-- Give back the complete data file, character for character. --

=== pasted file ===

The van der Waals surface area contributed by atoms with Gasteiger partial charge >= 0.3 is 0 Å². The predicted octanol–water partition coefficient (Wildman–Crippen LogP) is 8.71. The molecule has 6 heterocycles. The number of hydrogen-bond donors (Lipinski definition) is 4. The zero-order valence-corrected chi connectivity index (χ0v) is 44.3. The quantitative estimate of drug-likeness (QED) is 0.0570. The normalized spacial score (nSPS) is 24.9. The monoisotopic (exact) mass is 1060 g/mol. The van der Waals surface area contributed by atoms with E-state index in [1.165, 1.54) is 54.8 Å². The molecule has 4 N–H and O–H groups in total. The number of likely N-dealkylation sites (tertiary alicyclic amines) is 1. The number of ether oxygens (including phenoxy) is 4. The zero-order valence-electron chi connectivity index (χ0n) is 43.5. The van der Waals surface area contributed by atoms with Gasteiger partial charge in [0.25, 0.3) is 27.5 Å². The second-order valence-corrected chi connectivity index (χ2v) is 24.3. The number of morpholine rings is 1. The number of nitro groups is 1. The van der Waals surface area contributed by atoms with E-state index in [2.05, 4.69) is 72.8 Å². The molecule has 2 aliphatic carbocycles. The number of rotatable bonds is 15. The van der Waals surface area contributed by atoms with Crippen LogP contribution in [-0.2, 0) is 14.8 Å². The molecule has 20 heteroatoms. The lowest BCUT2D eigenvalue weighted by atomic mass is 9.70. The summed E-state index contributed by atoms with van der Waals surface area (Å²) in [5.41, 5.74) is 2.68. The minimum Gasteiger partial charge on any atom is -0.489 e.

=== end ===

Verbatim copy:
The van der Waals surface area contributed by atoms with Gasteiger partial charge >= 0.3 is 0 Å². The predicted octanol–water partition coefficient (Wildman–Crippen LogP) is 8.71. The molecule has 6 heterocycles. The number of hydrogen-bond donors (Lipinski definition) is 4. The zero-order valence-corrected chi connectivity index (χ0v) is 44.3. The quantitative estimate of drug-likeness (QED) is 0.0570. The normalized spacial score (nSPS) is 24.9. The monoisotopic (exact) mass is 1060 g/mol. The van der Waals surface area contributed by atoms with E-state index in [1.165, 1.54) is 54.8 Å². The molecule has 4 N–H and O–H groups in total. The number of likely N-dealkylation sites (tertiary alicyclic amines) is 1. The number of ether oxygens (including phenoxy) is 4. The zero-order valence-electron chi connectivity index (χ0n) is 43.5. The van der Waals surface area contributed by atoms with Gasteiger partial charge in [0.25, 0.3) is 27.5 Å². The second-order valence-corrected chi connectivity index (χ2v) is 24.3. The number of morpholine rings is 1. The number of nitro groups is 1. The van der Waals surface area contributed by atoms with E-state index in [2.05, 4.69) is 72.8 Å². The molecule has 2 aliphatic carbocycles. The number of rotatable bonds is 15. The van der Waals surface area contributed by atoms with Crippen LogP contribution in [-0.2, 0) is 14.8 Å². The molecule has 20 heteroatoms. The lowest BCUT2D eigenvalue weighted by atomic mass is 9.70. The summed E-state index contributed by atoms with van der Waals surface area (Å²) in [5.41, 5.74) is 2.68. The minimum Gasteiger partial charge on any atom is -0.489 e.